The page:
Mastodon, an ActivityPub implementation picking up most of the slack from Twitter, can use any S3-compatible object store for user-uploaded images/videos and caching media from other servers.
The mastodon.yshi.org server is running on Linode, and they have an S3-compatible object store, so I figured that would be better than hosting the media on the VM. In theory, Linode is backing up the buckets for me — and if somebody has cheaper disk, it’s easy enough to move it to another S3-compatible provider just by sync-ing the objects and updating the credentials in Mastodon’s
There were a couple oddities in setting it up, so by request, I am doing a blog post on how to make it work!
Assumptions & Prerequisites
The key assumption is you have a brand-new Mastodon server. I set this up from the get-go, so the first time it needed to write media was to the object store.
I don’t know anything about migrating from the filesystem to the object store. It looks like you could just copy everything under
public/system, but I did not try this and cannot give you any good advice on it.
The second assumption is that you’ve set up the Linode object store by paying Linode a few dollars of money. For $5/m, you get 250 GB of storage across 50 million objects and a ton of bandwidth to serve stuff.
250 GB is adequate, at least to begin with. If you have a lot of users posting lots of images, you might need more — but cached media is what uses the most space. Mastodon aggressively caches avatars, link cards, and media from other servers in case they go down.
This should be pruned regularly since nobody is likely to look at month-old posts (and if they do, the media will be re-cached as needed).
Before the Twitter deal closed, my bucket was ~10 – 15 GB. Currently, it hangs out between 50 GB – 60 GB. We use the server a lot more now, and more people are posting more pictures.
Creating the Bucket with a CNAME
I created my bucket with a CNAME on it:
mastomedia.yshi.org. This is so it’s easy to move the bucket to another region (or service) in the future, without having to worry about any links breaking.
Linode has a guide on setting this up, but let me tell you the biggest caveat: you need to name the bucket what you’ll be CNAMEing it. I believe the failure mode for naming it incorrectly was that the TLS certificate wouldn’t work, so it wasn’t immediately obvious.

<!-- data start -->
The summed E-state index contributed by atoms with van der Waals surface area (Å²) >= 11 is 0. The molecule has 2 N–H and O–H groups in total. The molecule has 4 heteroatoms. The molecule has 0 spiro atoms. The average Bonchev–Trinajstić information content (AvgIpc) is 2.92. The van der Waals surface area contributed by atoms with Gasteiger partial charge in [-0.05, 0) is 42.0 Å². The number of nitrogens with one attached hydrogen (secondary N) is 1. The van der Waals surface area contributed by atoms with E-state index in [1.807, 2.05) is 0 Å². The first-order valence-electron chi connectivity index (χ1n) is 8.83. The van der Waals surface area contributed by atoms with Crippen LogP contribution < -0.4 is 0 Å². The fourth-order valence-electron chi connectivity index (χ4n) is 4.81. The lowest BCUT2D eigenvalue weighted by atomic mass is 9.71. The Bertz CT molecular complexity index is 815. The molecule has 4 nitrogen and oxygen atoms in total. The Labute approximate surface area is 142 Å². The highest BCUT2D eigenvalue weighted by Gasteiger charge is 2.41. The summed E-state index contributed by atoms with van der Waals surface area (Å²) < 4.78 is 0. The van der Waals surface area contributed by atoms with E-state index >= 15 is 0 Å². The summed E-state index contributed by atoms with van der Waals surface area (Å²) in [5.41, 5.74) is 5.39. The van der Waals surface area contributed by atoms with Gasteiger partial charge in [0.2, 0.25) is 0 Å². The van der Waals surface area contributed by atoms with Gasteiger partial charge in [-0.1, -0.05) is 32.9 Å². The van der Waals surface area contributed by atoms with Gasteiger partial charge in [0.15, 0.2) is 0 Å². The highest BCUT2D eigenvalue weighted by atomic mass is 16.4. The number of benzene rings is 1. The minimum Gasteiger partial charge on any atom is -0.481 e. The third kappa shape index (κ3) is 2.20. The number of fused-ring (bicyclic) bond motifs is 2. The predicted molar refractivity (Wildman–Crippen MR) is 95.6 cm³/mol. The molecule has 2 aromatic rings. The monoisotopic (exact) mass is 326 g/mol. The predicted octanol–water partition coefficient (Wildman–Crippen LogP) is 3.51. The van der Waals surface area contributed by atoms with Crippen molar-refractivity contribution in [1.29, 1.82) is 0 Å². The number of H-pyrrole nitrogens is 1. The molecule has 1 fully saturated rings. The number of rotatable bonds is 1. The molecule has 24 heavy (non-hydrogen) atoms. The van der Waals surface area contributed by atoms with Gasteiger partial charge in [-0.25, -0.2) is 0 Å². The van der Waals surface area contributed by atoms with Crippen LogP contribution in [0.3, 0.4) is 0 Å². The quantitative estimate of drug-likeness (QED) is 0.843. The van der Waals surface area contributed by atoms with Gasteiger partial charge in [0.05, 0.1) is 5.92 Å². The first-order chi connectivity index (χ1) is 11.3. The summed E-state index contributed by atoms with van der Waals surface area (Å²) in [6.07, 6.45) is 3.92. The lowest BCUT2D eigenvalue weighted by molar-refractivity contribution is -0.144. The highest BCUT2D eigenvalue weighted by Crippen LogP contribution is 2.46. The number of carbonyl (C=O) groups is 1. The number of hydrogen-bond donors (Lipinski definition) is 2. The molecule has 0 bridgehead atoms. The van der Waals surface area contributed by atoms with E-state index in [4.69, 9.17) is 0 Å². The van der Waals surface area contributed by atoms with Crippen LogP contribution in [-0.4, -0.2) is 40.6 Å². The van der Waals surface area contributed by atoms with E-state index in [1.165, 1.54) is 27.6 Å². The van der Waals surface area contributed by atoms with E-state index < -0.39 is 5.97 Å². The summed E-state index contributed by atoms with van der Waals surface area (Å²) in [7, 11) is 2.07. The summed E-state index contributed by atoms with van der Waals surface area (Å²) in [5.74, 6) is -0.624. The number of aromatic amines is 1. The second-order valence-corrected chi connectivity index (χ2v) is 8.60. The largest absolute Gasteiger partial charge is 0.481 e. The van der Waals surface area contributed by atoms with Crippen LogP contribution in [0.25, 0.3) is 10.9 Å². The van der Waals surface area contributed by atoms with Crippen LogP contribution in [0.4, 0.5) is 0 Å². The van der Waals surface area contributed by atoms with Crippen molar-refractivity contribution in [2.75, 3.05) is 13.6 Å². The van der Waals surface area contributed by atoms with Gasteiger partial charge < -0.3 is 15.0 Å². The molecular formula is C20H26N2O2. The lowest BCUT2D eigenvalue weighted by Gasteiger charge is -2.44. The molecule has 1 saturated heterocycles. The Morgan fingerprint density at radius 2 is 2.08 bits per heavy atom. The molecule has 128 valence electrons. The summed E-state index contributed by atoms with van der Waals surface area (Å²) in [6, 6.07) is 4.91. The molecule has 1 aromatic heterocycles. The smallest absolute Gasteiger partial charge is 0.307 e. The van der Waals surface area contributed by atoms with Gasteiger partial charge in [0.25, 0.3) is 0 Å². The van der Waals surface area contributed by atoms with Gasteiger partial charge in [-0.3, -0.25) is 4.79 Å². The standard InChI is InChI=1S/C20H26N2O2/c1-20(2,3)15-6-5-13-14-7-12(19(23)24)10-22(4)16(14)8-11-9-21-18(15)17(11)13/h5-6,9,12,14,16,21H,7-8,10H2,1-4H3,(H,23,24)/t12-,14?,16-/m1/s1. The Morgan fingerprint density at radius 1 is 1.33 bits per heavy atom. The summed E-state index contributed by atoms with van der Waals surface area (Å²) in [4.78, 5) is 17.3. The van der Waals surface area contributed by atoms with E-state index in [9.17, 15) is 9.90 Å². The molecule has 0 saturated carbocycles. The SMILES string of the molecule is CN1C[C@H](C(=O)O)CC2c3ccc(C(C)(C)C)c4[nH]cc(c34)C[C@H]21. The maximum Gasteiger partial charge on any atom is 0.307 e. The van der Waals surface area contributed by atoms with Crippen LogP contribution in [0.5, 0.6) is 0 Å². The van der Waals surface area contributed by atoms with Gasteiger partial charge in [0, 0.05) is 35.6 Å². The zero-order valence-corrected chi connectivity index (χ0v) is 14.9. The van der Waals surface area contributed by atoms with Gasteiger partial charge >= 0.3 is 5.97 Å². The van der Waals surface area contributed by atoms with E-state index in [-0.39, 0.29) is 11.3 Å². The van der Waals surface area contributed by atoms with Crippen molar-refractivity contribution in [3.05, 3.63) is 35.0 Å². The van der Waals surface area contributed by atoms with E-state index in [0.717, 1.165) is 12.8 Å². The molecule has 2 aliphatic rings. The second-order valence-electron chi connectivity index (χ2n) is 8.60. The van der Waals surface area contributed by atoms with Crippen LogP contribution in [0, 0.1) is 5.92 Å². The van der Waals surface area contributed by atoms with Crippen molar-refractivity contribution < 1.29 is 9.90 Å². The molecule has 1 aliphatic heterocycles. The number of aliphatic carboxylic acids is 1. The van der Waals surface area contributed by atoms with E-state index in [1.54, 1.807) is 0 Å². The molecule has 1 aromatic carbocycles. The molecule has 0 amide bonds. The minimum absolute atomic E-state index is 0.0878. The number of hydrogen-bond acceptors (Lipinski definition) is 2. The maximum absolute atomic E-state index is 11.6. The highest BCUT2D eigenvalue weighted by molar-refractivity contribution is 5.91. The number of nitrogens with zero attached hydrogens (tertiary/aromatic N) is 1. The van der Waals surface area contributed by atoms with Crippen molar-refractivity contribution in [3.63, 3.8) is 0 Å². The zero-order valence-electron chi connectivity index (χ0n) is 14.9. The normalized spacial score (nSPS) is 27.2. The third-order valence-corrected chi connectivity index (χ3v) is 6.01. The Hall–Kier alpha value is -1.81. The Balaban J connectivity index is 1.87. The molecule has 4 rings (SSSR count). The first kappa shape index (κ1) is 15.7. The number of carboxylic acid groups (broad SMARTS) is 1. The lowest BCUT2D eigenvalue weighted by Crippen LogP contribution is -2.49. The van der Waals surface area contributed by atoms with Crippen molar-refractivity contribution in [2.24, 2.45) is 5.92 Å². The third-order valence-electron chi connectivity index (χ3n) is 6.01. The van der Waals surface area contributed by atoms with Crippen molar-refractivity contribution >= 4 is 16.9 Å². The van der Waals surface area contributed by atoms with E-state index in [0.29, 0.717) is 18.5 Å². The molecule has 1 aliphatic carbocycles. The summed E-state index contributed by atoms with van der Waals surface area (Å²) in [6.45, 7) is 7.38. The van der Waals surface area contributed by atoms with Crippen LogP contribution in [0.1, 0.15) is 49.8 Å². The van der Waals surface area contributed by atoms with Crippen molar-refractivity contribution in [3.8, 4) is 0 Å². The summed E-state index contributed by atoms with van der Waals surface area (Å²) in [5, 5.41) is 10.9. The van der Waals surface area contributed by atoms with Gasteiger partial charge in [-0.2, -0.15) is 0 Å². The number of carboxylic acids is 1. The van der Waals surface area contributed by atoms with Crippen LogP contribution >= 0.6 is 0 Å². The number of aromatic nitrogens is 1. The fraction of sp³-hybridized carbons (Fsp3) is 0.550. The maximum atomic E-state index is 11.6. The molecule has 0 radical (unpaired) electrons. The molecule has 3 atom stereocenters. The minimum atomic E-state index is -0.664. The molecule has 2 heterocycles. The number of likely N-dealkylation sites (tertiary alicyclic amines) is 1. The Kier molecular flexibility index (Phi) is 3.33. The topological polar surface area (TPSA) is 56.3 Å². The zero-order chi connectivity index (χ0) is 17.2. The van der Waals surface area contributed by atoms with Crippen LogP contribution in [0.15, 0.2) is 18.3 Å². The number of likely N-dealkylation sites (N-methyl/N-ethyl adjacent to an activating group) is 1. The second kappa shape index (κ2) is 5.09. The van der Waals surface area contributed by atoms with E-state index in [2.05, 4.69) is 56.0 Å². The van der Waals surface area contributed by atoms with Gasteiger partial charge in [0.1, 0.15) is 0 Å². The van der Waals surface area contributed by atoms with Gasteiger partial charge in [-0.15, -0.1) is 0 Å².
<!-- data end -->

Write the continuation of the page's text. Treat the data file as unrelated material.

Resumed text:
You should also create an access key in the Linode console. These will need to go into your
S3_ENABLED=true S3_PROTOCOL=https # Both should be your CNAME S3_ALIAS_HOST=mastomedia.yshi.org S3_BUCKET=mastomedia.yshi.org # Set your region & regional API endpoint S3_HOSTNAME=us-southeast-1.linodeobjects.com S3_ENDPOINT=https://us-southeast-1.linodeobjects.com/ # The Linode Object Store access key & secret AWS_ACCESS_KEY_ID= AWS_SECRET_ACCESS_KEY=
The CNAME can then but put in DNS, with the target being the hostname shown underneath the bucket name:
Caveat: This is what the Linode doc says to do, but my CNAME is actually pointing to
us-southeast-1.linodeobjects.com, without my bucket name prepended. No idea why I did that, but it works. Might work for you too. 🤷
Add a Certificate
To serve the files over HTTPS, you will need to issue a certificate and keep it renewed. David Coles write a tool to do the necessary certbot dance with the bucket to prove ownership and then attach the certificate. This can be run from cron to keep the certificate up-to-date.
I cloned this and wrote a quick wrapper script to put in cron weekly, called
#!/bin/env sh cd ~/mastomedia.yshi.org-certificate PYTHONPATH=./acme-linode-objectstorage python3 -m acme_linode_objectstorage -k mastomedia.yshi.org.pem -C us-southeast-1 mastomedia.yshi.org
I have a
LINODE_TOKEN environment variable set in the crontab with an API key. That is not the bucket’s access key; it’s an API key for my Linode account with just the Object Store scope.
LINODE_TOKEN=your-api-token-here @daily /home/mastodon/mastomedia.yshi.org-certificate/object_storage_certbot.sh
It worked fine for a while, and then it stopped being able to renew randomly because Let’s Encrypt needed some CAA records added to DNS:
issue CAA letsencrypt.org and
issuewild CAA letsencrypt.org.
At this point, make sure you made the changes to the
.env.production file with the object store stuff and restart the Mastodon processes (web, streaming, sidekiq). You can test it by trying to post an image.
To enable pruning cached stuff, Administration -> Server Settings -> Content Retention and fill in the Media cache retention period setting.